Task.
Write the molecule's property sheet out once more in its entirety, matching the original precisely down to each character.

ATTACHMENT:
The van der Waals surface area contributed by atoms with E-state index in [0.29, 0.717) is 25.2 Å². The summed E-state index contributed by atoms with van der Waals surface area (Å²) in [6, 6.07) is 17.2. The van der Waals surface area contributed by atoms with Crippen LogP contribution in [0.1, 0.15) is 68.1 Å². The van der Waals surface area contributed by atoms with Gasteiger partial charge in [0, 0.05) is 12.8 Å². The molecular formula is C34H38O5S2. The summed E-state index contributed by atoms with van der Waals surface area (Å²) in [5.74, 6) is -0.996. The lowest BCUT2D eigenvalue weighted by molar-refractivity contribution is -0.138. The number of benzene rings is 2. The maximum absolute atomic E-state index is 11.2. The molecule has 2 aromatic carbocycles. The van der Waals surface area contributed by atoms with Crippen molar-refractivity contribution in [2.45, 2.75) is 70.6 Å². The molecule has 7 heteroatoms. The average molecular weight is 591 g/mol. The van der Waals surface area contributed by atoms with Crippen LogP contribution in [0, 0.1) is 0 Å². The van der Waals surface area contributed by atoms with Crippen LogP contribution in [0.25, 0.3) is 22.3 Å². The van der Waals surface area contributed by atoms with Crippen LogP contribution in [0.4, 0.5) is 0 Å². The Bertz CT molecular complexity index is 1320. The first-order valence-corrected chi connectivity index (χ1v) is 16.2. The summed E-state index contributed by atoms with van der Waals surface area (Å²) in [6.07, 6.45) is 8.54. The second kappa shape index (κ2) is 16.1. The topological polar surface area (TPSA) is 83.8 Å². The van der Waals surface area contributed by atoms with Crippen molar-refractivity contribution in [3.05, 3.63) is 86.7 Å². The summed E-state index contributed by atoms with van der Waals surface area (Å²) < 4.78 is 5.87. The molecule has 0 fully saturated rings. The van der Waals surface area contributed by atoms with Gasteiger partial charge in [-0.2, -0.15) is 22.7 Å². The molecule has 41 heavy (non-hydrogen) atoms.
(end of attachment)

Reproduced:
The van der Waals surface area contributed by atoms with E-state index in [0.29, 0.717) is 25.2 Å². The summed E-state index contributed by atoms with van der Waals surface area (Å²) in [6, 6.07) is 17.2. The van der Waals surface area contributed by atoms with Crippen LogP contribution in [0.1, 0.15) is 68.1 Å². The van der Waals surface area contributed by atoms with Gasteiger partial charge in [0, 0.05) is 12.8 Å². The molecular formula is C34H38O5S2. The summed E-state index contributed by atoms with van der Waals surface area (Å²) in [5.74, 6) is -0.996. The lowest BCUT2D eigenvalue weighted by molar-refractivity contribution is -0.138. The number of benzene rings is 2. The maximum absolute atomic E-state index is 11.2. The molecule has 2 aromatic carbocycles. The van der Waals surface area contributed by atoms with Crippen molar-refractivity contribution in [2.45, 2.75) is 70.6 Å². The molecule has 7 heteroatoms. The average molecular weight is 591 g/mol. The van der Waals surface area contributed by atoms with Crippen LogP contribution in [0, 0.1) is 0 Å². The van der Waals surface area contributed by atoms with Crippen LogP contribution in [0.25, 0.3) is 22.3 Å². The van der Waals surface area contributed by atoms with Crippen LogP contribution in [0.4, 0.5) is 0 Å². The Bertz CT molecular complexity index is 1320. The first-order valence-corrected chi connectivity index (χ1v) is 16.2. The summed E-state index contributed by atoms with van der Waals surface area (Å²) in [6.07, 6.45) is 8.54. The second kappa shape index (κ2) is 16.1. The topological polar surface area (TPSA) is 83.8 Å². The van der Waals surface area contributed by atoms with Crippen molar-refractivity contribution in [3.05, 3.63) is 86.7 Å². The summed E-state index contributed by atoms with van der Waals surface area (Å²) < 4.78 is 5.87. The molecule has 0 fully saturated rings. The van der Waals surface area contributed by atoms with Gasteiger partial charge in [-0.2, -0.15) is 22.7 Å². The molecule has 41 heavy (non-hydrogen) atoms.